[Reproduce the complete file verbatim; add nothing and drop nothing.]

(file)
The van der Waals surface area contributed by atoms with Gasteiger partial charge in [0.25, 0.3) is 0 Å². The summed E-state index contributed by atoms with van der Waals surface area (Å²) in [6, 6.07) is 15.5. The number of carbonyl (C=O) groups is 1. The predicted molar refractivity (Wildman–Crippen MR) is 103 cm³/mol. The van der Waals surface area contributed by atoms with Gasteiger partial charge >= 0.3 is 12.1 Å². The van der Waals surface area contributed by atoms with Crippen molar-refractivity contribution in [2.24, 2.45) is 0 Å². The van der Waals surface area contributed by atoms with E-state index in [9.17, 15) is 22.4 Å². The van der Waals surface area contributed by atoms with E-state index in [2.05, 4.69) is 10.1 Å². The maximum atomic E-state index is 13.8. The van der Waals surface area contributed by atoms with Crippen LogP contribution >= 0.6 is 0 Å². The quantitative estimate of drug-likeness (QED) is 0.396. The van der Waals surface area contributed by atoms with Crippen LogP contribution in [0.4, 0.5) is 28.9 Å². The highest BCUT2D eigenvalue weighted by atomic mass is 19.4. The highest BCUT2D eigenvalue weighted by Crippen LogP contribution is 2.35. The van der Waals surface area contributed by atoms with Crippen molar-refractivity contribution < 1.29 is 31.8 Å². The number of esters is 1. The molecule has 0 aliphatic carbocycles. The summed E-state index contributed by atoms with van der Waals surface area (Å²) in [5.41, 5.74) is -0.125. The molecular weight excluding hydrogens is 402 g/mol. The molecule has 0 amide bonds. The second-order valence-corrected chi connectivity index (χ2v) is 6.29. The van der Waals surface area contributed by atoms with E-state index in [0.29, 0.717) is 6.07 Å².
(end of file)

The van der Waals surface area contributed by atoms with Gasteiger partial charge in [0.25, 0.3) is 0 Å². The summed E-state index contributed by atoms with van der Waals surface area (Å²) in [6, 6.07) is 15.5. The number of carbonyl (C=O) groups is 1. The predicted molar refractivity (Wildman–Crippen MR) is 103 cm³/mol. The van der Waals surface area contributed by atoms with Gasteiger partial charge >= 0.3 is 12.1 Å². The van der Waals surface area contributed by atoms with Crippen molar-refractivity contribution in [2.24, 2.45) is 0 Å². The van der Waals surface area contributed by atoms with E-state index in [9.17, 15) is 22.4 Å². The van der Waals surface area contributed by atoms with E-state index in [2.05, 4.69) is 10.1 Å². The maximum atomic E-state index is 13.8. The van der Waals surface area contributed by atoms with Crippen LogP contribution >= 0.6 is 0 Å². The quantitative estimate of drug-likeness (QED) is 0.396. The van der Waals surface area contributed by atoms with Crippen LogP contribution in [0.4, 0.5) is 28.9 Å². The highest BCUT2D eigenvalue weighted by atomic mass is 19.4. The highest BCUT2D eigenvalue weighted by Crippen LogP contribution is 2.35. The van der Waals surface area contributed by atoms with Crippen molar-refractivity contribution < 1.29 is 31.8 Å². The number of esters is 1. The molecule has 0 aliphatic carbocycles. The summed E-state index contributed by atoms with van der Waals surface area (Å²) in [5.41, 5.74) is -0.125. The molecular weight excluding hydrogens is 402 g/mol. The molecule has 0 amide bonds. The second-order valence-corrected chi connectivity index (χ2v) is 6.29. The van der Waals surface area contributed by atoms with E-state index in [0.29, 0.717) is 6.07 Å².